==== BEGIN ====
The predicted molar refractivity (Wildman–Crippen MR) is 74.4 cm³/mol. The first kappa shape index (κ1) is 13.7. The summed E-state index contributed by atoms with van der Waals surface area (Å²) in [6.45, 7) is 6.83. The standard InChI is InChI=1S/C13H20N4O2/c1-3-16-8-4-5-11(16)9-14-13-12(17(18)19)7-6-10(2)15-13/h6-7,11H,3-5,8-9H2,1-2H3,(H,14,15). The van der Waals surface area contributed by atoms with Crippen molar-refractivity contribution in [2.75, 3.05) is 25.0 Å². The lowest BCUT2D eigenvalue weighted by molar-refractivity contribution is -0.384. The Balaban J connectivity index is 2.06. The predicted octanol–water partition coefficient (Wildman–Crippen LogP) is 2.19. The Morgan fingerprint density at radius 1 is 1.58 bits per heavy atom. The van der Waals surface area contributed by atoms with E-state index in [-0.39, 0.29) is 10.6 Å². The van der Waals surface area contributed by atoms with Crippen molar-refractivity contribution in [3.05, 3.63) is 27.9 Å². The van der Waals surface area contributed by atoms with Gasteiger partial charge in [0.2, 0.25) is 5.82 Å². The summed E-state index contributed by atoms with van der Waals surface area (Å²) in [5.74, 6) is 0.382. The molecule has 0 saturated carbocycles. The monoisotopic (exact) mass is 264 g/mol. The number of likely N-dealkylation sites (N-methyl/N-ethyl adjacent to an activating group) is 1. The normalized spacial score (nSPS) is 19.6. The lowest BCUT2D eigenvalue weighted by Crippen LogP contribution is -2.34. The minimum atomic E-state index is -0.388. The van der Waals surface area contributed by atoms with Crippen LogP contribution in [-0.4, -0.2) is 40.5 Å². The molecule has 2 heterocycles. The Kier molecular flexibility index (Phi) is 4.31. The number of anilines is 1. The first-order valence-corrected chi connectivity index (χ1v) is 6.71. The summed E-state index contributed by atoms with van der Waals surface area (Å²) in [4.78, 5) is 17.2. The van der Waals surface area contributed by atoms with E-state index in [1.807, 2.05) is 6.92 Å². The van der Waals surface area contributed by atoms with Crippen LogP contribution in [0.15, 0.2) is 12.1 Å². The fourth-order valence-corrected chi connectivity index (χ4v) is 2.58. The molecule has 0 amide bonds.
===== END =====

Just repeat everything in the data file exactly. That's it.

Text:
The predicted molar refractivity (Wildman–Crippen MR) is 74.4 cm³/mol. The first kappa shape index (κ1) is 13.7. The summed E-state index contributed by atoms with van der Waals surface area (Å²) in [6.45, 7) is 6.83. The standard InChI is InChI=1S/C13H20N4O2/c1-3-16-8-4-5-11(16)9-14-13-12(17(18)19)7-6-10(2)15-13/h6-7,11H,3-5,8-9H2,1-2H3,(H,14,15). The van der Waals surface area contributed by atoms with Crippen molar-refractivity contribution in [2.75, 3.05) is 25.0 Å². The lowest BCUT2D eigenvalue weighted by molar-refractivity contribution is -0.384. The Balaban J connectivity index is 2.06. The predicted octanol–water partition coefficient (Wildman–Crippen LogP) is 2.19. The Morgan fingerprint density at radius 1 is 1.58 bits per heavy atom. The van der Waals surface area contributed by atoms with E-state index in [-0.39, 0.29) is 10.6 Å². The van der Waals surface area contributed by atoms with Crippen molar-refractivity contribution in [3.05, 3.63) is 27.9 Å². The van der Waals surface area contributed by atoms with Gasteiger partial charge in [0.2, 0.25) is 5.82 Å². The summed E-state index contributed by atoms with van der Waals surface area (Å²) in [5.74, 6) is 0.382. The molecule has 0 saturated carbocycles. The monoisotopic (exact) mass is 264 g/mol. The number of likely N-dealkylation sites (N-methyl/N-ethyl adjacent to an activating group) is 1. The normalized spacial score (nSPS) is 19.6. The lowest BCUT2D eigenvalue weighted by Crippen LogP contribution is -2.34. The minimum atomic E-state index is -0.388. The van der Waals surface area contributed by atoms with Crippen LogP contribution in [-0.4, -0.2) is 40.5 Å². The molecule has 2 heterocycles. The Kier molecular flexibility index (Phi) is 4.31. The number of anilines is 1. The first-order valence-corrected chi connectivity index (χ1v) is 6.71. The summed E-state index contributed by atoms with van der Waals surface area (Å²) in [4.78, 5) is 17.2. The van der Waals surface area contributed by atoms with E-state index in [1.807, 2.05) is 6.92 Å². The van der Waals surface area contributed by atoms with Crippen LogP contribution in [0.15, 0.2) is 12.1 Å². The fourth-order valence-corrected chi connectivity index (χ4v) is 2.58. The molecule has 0 amide bonds.